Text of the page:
So, you want to play with List Maps

Sass 3.3 is out and you should start using Maps.

Using variables in Sass has been a core feature for years now. We have all used them to endless exhaustion and we have all seen things like this:

// establish a core color
$bravo_gray: #333;

// assign core color to semantic variable
$input-disabled-color:          $bravo_gray;

// Use semantic variable as assigned to additional semantics
$input-disabled-background:     lighten($input-disabled-color, 75%);
$input-disabled-border:         lighten($input-disabled-color, 50%);
$input-disabled-text:           lighten($input-disabled-color, 50%);

This works and it works really well. What we accomplished was a manual name spacing by convention. To use this, we would do the following:

input[disabled] {
  background-color: $input-disabled-background;
  border-color: $input-disabled-border;
  color: $input-disabled-text;
}

The expected CSS output would be:

input[disabled] {
  background-color: #f2f2f2;
  border-color: #b3b3b3;
  color: #b3b3b3; } 

We can do better. In Sass 3.3 we were given a new awesome thing to play with. Maps. Maps within lists to be exact. Sass has had lists for a long time now, but these lists were very flat. Maps give us more dimension to store and retrieve values from a list.

For those who use libsass, while libsass is lacking this as a core feature, there is an add-on library by Lu Nelson sass-list-maps that you can use.

For the most part, it all works very much the same. There are some key differences in the syntax, there are no colons : between the key:value pairs and there are no trailing commas , after the last item in the array.

The following code examples make use of the Lu Nelson libsass add-on.

Using List-Maps

The first really cool thing with Maps is that you can store key:value pairs (a hash) into a list for later retrieval. Using the primary variable $input as the namespace, we can then nest the extensions in the following way:

$input: (
  disabled-background lighten($input-disabled-color, 75%),
  disabled-border lighten($input-disabled-color, 50%),
  disabled-text lighten($input-disabled-color, 50%)
);

Now that we have all these values stored into an array with keys and values, we can start writing Sass rules that take advantage of this.

In the following example I used the map-get Sass function to dig into the variable of $input and find it's keys. The function map-get takes two arguments like so, map-get($list, key)

So, instead of using the old standard of:

background-color: $input-disabled-background;

I can now use this:

background-color: map-get($input, disabled-background);

All together, I can update the previous input[disabled] selector like so.

input[disabled] {
  background-color: map-get($input, disabled-background);
  border-color: map-get($input, disabled-border);
  color: map-get($input, disabled-text);
}

And this gives is the following CSS output:

input[disabled] {
  background-color: #f2f2f2;
  border-color: #b3b3b3;
  color: #b3b3b3; } 

Nested objects in an array

Looking at the code, there is another pattern emerging. The concept of disabled is repeated. With Maps there is a way to do nest these concepts and retrieve the data as well.

The way that Maps work, the only restriction is that each key needs to have a value. Much like JSON, a value may be another set of key:value pairs. An example tree could be the following:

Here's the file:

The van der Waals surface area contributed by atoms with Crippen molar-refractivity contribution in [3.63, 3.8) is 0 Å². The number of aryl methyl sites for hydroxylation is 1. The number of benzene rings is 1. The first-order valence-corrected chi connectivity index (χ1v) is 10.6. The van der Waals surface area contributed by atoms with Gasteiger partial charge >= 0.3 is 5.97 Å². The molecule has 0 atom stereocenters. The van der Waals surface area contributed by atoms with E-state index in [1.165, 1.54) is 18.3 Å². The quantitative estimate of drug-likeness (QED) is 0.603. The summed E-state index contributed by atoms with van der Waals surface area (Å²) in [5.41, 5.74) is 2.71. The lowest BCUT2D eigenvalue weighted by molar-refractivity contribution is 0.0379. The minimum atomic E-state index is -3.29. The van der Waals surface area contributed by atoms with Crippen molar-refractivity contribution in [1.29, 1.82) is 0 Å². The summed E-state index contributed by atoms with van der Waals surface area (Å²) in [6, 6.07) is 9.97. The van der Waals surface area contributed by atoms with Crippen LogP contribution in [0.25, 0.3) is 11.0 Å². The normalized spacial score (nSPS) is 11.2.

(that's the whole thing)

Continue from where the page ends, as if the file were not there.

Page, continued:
$variable: (
    key (
        key value,
        key value,
        key (
            key value,
            key value
        )
    )
);

Looking at that tree structure and then looking at my previous structure, instead of listing all the keys using a manual naming convention, lets use disabled as a name-space, like so:

$input: (
  disabled (
    background lighten($input-disabled-color, 75%),
    border lighten($input-disabled-color, 50%),
    text lighten($input-disabled-color, 50%)
  )
);

To make use of this, Maps allow us to retrieve values from a chain of keys using the map-get-z() function. In the following example you will notice how I am retrieving a series of chained keys delimitated by a comma ,:

background-color: map-get-z($input, disabled, background);

The whole selector would look like this:

input[disabled] {
  background-color: map-get-z($input, disabled, background);
  border-color: map-get-z($input, disabled, border);
  color: map-get-z($input, disabled, text);
}

Using this method we will get the following familiar output CSS:

input[disabled] {
  background-color: #f2f2f2;
  border-color: #b3b3b3;
  color: #b3b3b3; }

List-Maps are smart!

There are series of very useful functions for Maps, but one I will illustrate here is the map-has-key() function. In short, this will return a boolean value if a list has the key you are looking for. The map-has-key() function takes two arguments, the $list and the key. Using this with the @if directive, we can do the following:

@if map-has-key($input, disabled) {
  input[disabled] {
    background-color: map-get-z($input, disabled, background);
    border-color: map-get-z($input, disabled, border);
    color: map-get-z($input, disabled, text);
  }
}

Building out frameworks, this is very helpful. We can conditionally respond to available keys within the project versus throwing the all too familiar

error: unbound variable $input-disabled-background

Conclusion

In short, List-Maps are a pretty welcomed feature when creating larger and larger Sass projects. This feature will give us greater control over how we generate families of variables within a project and how we can apply them more sensibly.